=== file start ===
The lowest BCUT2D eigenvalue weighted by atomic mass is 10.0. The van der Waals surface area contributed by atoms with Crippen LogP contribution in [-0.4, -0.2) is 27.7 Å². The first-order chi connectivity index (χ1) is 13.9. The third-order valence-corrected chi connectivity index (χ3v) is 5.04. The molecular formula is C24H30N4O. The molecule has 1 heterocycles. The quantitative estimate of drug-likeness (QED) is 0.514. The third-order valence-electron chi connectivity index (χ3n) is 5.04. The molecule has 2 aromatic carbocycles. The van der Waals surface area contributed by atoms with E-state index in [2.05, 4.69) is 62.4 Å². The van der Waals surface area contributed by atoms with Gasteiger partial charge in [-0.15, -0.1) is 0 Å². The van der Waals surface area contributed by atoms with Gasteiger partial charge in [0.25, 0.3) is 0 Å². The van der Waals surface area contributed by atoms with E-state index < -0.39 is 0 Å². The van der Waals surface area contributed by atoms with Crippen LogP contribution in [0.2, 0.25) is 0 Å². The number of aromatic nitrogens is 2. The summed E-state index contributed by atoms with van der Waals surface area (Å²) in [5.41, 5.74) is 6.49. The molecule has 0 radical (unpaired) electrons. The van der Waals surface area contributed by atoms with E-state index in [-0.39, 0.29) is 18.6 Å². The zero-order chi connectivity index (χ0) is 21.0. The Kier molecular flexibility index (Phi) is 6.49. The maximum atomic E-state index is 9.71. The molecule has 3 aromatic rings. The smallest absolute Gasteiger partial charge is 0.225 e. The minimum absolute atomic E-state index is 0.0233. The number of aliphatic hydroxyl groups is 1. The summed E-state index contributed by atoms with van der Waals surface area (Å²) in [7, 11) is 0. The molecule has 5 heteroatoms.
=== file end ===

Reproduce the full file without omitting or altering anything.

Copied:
The lowest BCUT2D eigenvalue weighted by atomic mass is 10.0. The van der Waals surface area contributed by atoms with Crippen LogP contribution in [-0.4, -0.2) is 27.7 Å². The first-order chi connectivity index (χ1) is 13.9. The third-order valence-corrected chi connectivity index (χ3v) is 5.04. The molecular formula is C24H30N4O. The molecule has 1 heterocycles. The quantitative estimate of drug-likeness (QED) is 0.514. The third-order valence-electron chi connectivity index (χ3n) is 5.04. The molecule has 2 aromatic carbocycles. The van der Waals surface area contributed by atoms with E-state index in [2.05, 4.69) is 62.4 Å². The van der Waals surface area contributed by atoms with Gasteiger partial charge in [-0.15, -0.1) is 0 Å². The van der Waals surface area contributed by atoms with Gasteiger partial charge in [0.25, 0.3) is 0 Å². The van der Waals surface area contributed by atoms with E-state index < -0.39 is 0 Å². The van der Waals surface area contributed by atoms with Crippen LogP contribution in [0.2, 0.25) is 0 Å². The number of aromatic nitrogens is 2. The summed E-state index contributed by atoms with van der Waals surface area (Å²) in [5.41, 5.74) is 6.49. The molecule has 0 radical (unpaired) electrons. The van der Waals surface area contributed by atoms with E-state index in [-0.39, 0.29) is 18.6 Å². The zero-order chi connectivity index (χ0) is 21.0. The Kier molecular flexibility index (Phi) is 6.49. The maximum atomic E-state index is 9.71. The molecule has 3 aromatic rings. The smallest absolute Gasteiger partial charge is 0.225 e. The minimum absolute atomic E-state index is 0.0233. The number of aliphatic hydroxyl groups is 1. The summed E-state index contributed by atoms with van der Waals surface area (Å²) in [7, 11) is 0. The molecule has 5 heteroatoms.